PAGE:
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A Mothers Prayer
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When Mothers Pray

(WaterBrook Multnomah Publishing Group)

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A Mother's Prayer

By Cheri Fuller If you are like many busy moms, you may find it hard to set aside time each day to pray. Author Cheri Fuller understands. In her book, When Mothers Pray, she discusses the power of prayer and ways to incorporate time for prayer into even the busiest of schedules. Read an excerpt below.


Although it would be wonderful to draw away every day in the early morning or late evening to spend time alone with God—and surely those times will come again—it’s not essential for prayer. Prayer isn’t limited to a slot in our schedule. It’s living in the Lord’s presence and being open to Him. Rather than seeing it as time away from our children, we must integrate prayer into our activities with our children—for our sakes and theirs.

“Prayer is a lifestyle of keeping in touch with our best friend, Jesus, sharing our joy with Him and giving Him our burdens,” says my friend Cathy. She allows God to direct her throughout every day at home, not just at church, and uses prayer as her steering wheel, not her spare tire. With Cathy, prayer is a moment-by-moment activity. And her children are richer for it.

When her four children were young, if she heard them fighting with each other in the morning, she prayed with them at the door before they left for school. She encouraged them to ask forgiveness and let God cleanse their lives of any words or actions before they went out, so Satan wouldn’t have the victory.

One day in particular stands out in her mind. Mark, age seven, and Susan, age nine, were viciously attacking each other (only verbally, thankfully). “Lord, I don’t know what to do!” Cathy prayed, confessing her frustration and her need for His help. “Role-play,” He seemed to say. So Cathy took Susan and Mark aside and had them switch roles and act out how they were tearing each other down. Quickly, tender-hearted Susan burst into tears. “It’s my fault!” she cried, asking both God’s forgiveness and her brother’s for her harsh words. Mark, however, had no intention of recanting or praying. Rather than forcing him to say what he didn’t yet mean, Cathy left him to deal with it on his own. As his anger festered, he grew more miserable by the hour. The atmosphere of the whole house was tense.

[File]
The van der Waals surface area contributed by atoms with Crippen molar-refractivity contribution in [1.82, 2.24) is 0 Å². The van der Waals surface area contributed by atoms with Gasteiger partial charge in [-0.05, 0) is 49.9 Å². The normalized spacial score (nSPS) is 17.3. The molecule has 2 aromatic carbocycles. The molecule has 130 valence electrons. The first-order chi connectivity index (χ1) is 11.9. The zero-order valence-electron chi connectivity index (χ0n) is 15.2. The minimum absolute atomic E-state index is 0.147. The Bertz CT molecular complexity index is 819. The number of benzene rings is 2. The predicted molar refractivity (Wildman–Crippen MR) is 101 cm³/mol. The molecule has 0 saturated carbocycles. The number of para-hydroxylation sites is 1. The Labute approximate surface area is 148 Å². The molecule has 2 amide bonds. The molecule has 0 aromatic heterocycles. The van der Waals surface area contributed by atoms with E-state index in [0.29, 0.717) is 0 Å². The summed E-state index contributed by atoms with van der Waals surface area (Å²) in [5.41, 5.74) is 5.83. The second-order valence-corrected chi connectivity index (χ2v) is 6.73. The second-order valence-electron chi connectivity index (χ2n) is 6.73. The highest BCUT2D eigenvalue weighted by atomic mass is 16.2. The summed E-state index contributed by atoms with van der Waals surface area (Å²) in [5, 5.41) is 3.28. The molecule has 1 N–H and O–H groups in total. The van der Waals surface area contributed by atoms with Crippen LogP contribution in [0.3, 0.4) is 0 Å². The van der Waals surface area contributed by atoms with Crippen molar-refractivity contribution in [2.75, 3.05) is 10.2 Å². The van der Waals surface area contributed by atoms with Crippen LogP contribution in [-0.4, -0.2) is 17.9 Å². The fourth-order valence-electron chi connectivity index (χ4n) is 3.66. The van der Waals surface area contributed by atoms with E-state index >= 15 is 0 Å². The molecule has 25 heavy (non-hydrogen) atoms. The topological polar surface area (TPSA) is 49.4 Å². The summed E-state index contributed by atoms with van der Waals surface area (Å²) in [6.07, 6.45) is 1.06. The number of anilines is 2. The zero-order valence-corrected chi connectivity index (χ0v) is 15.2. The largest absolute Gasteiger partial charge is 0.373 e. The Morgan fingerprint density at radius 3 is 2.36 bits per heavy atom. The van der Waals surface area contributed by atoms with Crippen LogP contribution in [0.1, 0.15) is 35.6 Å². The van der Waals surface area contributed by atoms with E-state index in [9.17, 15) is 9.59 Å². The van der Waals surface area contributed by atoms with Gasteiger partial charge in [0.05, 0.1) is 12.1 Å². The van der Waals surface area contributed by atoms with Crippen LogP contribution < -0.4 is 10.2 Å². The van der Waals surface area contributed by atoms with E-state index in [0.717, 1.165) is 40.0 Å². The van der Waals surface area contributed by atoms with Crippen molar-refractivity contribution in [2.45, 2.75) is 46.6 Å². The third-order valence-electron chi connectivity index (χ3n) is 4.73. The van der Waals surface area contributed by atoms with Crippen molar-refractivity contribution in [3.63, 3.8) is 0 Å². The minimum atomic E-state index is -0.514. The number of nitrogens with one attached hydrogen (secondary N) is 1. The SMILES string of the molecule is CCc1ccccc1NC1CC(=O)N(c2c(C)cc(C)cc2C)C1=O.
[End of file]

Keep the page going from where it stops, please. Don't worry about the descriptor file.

Seeing that Mark was digging himself deeper and deeper into a well, Cathy went into his room that evening, put her arm around her willful and unhappy child, and asked Mark once again to pray with her. This wise mother first of all asked him just to tell God how he felt, including all the anger, resentment, and hurt. Then she asked him to ask God to forgive his wrong attitudes toward his sister. And finally she suggested he ask God to make him into the godly young man He desires.

Cathy waited patiently for his answer, and finally he agreed. The minute he finished praying, the warmth of the Holy Spirit came in, and joy returned to Mark and to their home. Susan and Mark each shared something fun that happened at school, and the family enjoyed a peaceful dinner.

That night when Cathy put Mark to bed, he laced his fingers behind his head and spoke with a maturity beyond his years, “Mom, I want to thank you for waiting for me to pray today. It was amazing! God really took my anger and changed my heart!”

Cathy’s natural way of bringing God into her children’s conflicts and everyday situations unlocked amazing blessings. Little did Cathy realize it at the time, but this particular day was a benchmark in Mark’s life. Talking to God about his feelings became a life pattern. Years later as a young adult serving as a counselor in summer camp, Mark, in turn, passed the message on to many young people. Now married and a parent himself, he keeps short accounts and asks forgiveness quickly when he and his wife have harsh words. Cathy’s daughter-in-law is grateful to her for the critical lessons she taught Mark as a young boy.

Read more practical tips for praying for your children from author Cheri Fuller.


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Excerpted from When Mothers Pray © 1997 by Cheri Fuller.  Used by permission of WaterBrook Multnomah Publishing Group, a division of Random House, Inc.  Excerpt may not be reproduced without prior written consent.

Author's Note:
My thanks to Barbara Sorrell, a Tulsa, Oklahoma, mom, for sharing with me her understanding of praying through the developmental stages of a child’s life.


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